- Third Degree Felony: Theft of between $30,000 and $149,999 in property.
- Second Degree Felony: Theft of between $150,000 and $299,999 in property.
There are some caveats and exceptions to these ranges. For example, if you seal someone’s driver’s license, that is considered a Class B misdemeanor. If you have a prior theft conviction, you may be prosecuted at a higher level in any subsequent theft case. And some specific types of property are subject to different range values, including cattle and livestock and certain precious metals.
In terms of punishment, here is the maximum prison sentence and/or fine you can expect to face at each level of charge:
- Class C misdemeanor: No jail time, fine of $500.
- Class B misdemeanor: 180 days in county jail, fine of $2,000.
- Class A misdemeanor: 1 year in county jail, fine of $4,000.
- State Jail Felony: 180 days to 2 years in state prison, fine of $10,00.
- Third Degree Felony: 2 to 10 years in state prison, fine of $10,000.
- Second Degree Felony: 2 to 20 years in state prison, fine of $10,000.
- First Degree Felony: 5 to 99 years (or life) in state prison, fine of $10,000.
How the Law Punishes Burglary and Robbery
The penalties for burglary largely depend on the type of property involved. Burglary of a habitation is a second-degree felony. Burglary of any other type of building is a state jail felony. This means that if you commit burglary against a house, you could theoretically get up to 20 years in prison, versus no more than 2 years if the burglary involved a commercial store.
In fact, it is possible to be charged with a first-degree felony–which carries a possible life prison term–if the burglary involves a habitation and the defendant entered the property with the intent to commit a felony other than theft. In other words, if you enter someone’s home with the intent to rape or kill them, prosecutors can charge you with the harshest non-capital felony charge available under Texas law.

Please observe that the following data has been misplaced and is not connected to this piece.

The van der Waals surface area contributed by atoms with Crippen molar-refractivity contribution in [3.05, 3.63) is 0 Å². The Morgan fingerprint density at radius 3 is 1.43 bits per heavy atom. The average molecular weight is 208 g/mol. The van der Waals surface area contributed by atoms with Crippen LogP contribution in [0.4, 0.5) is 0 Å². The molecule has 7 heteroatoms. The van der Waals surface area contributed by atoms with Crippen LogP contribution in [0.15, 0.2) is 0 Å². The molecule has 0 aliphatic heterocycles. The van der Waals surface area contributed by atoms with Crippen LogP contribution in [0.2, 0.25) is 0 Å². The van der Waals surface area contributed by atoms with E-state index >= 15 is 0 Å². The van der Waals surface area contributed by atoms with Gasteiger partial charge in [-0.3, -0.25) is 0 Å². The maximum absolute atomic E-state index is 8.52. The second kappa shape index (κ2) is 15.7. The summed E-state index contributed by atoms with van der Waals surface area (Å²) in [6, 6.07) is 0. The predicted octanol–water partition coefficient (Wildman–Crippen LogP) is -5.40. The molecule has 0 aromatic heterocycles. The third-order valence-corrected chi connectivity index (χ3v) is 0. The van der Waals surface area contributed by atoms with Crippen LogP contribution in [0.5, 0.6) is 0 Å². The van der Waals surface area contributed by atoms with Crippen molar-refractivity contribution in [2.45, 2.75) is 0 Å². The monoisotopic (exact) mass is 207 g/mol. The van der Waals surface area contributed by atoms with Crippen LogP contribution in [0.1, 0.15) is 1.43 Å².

With respect to robbery, the base offense is a second-degree felony. Aggravated robbery is a first-degree felony. Again, the difference between the two offenses can be something as simple as brandishing a gun during the robbery.
Defending Yourself Against a Burglary or Robbery Charge
As you can see, a burglary or robbery charge can lead to serious prison time. That is why it is important to work with an experienced Galveston criminal defense attorney if you are facing such allegations. Depending on the facts of a given case, there may be multiple possible legal defenses available.
For example, if all the prosecution can prove is that you entered someone else’s private property without their consent, that is considered criminal trespass–a misdemeanor–but not burglary. Burglary always requires proof of the defendant’s intent to commit a theft or some other felony.
So if you need legal advice regarding a burglary, robbery, or theft case, contact attorney Mark Diaz today to schedule an initial consultation.